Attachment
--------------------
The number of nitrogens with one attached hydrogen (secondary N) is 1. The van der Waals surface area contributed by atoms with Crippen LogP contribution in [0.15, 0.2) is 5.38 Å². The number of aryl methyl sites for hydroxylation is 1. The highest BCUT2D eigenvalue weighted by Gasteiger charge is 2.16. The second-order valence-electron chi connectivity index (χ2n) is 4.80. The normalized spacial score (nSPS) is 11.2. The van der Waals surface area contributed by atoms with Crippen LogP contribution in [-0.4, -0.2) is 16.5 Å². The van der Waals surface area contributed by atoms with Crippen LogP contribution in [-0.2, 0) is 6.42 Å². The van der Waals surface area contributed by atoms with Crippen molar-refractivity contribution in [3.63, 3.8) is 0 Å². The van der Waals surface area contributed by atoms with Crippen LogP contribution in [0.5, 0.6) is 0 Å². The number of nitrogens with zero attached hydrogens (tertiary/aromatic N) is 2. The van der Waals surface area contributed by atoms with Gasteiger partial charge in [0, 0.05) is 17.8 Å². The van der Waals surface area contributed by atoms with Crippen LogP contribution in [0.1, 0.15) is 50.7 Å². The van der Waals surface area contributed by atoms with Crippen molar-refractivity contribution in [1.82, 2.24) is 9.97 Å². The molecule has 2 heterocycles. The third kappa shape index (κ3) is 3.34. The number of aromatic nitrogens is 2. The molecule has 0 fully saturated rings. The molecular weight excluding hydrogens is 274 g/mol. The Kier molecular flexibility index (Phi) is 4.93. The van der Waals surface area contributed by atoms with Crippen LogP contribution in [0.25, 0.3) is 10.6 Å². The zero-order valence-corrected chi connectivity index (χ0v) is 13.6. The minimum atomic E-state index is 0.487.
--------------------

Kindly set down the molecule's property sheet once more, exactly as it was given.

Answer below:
The number of nitrogens with one attached hydrogen (secondary N) is 1. The van der Waals surface area contributed by atoms with Crippen LogP contribution in [0.15, 0.2) is 5.38 Å². The number of aryl methyl sites for hydroxylation is 1. The highest BCUT2D eigenvalue weighted by Gasteiger charge is 2.16. The second-order valence-electron chi connectivity index (χ2n) is 4.80. The normalized spacial score (nSPS) is 11.2. The van der Waals surface area contributed by atoms with Crippen LogP contribution in [-0.4, -0.2) is 16.5 Å². The van der Waals surface area contributed by atoms with Crippen LogP contribution in [-0.2, 0) is 6.42 Å². The van der Waals surface area contributed by atoms with Crippen molar-refractivity contribution in [3.63, 3.8) is 0 Å². The van der Waals surface area contributed by atoms with Crippen LogP contribution in [0.5, 0.6) is 0 Å². The number of nitrogens with zero attached hydrogens (tertiary/aromatic N) is 2. The van der Waals surface area contributed by atoms with Gasteiger partial charge in [0, 0.05) is 17.8 Å². The van der Waals surface area contributed by atoms with Crippen LogP contribution in [0.1, 0.15) is 50.7 Å². The van der Waals surface area contributed by atoms with Crippen molar-refractivity contribution in [1.82, 2.24) is 9.97 Å². The molecule has 2 heterocycles. The third kappa shape index (κ3) is 3.34. The number of aromatic nitrogens is 2. The molecule has 0 fully saturated rings. The molecular weight excluding hydrogens is 274 g/mol. The Kier molecular flexibility index (Phi) is 4.93. The van der Waals surface area contributed by atoms with Crippen LogP contribution in [0.25, 0.3) is 10.6 Å². The zero-order valence-corrected chi connectivity index (χ0v) is 13.6. The minimum atomic E-state index is 0.487.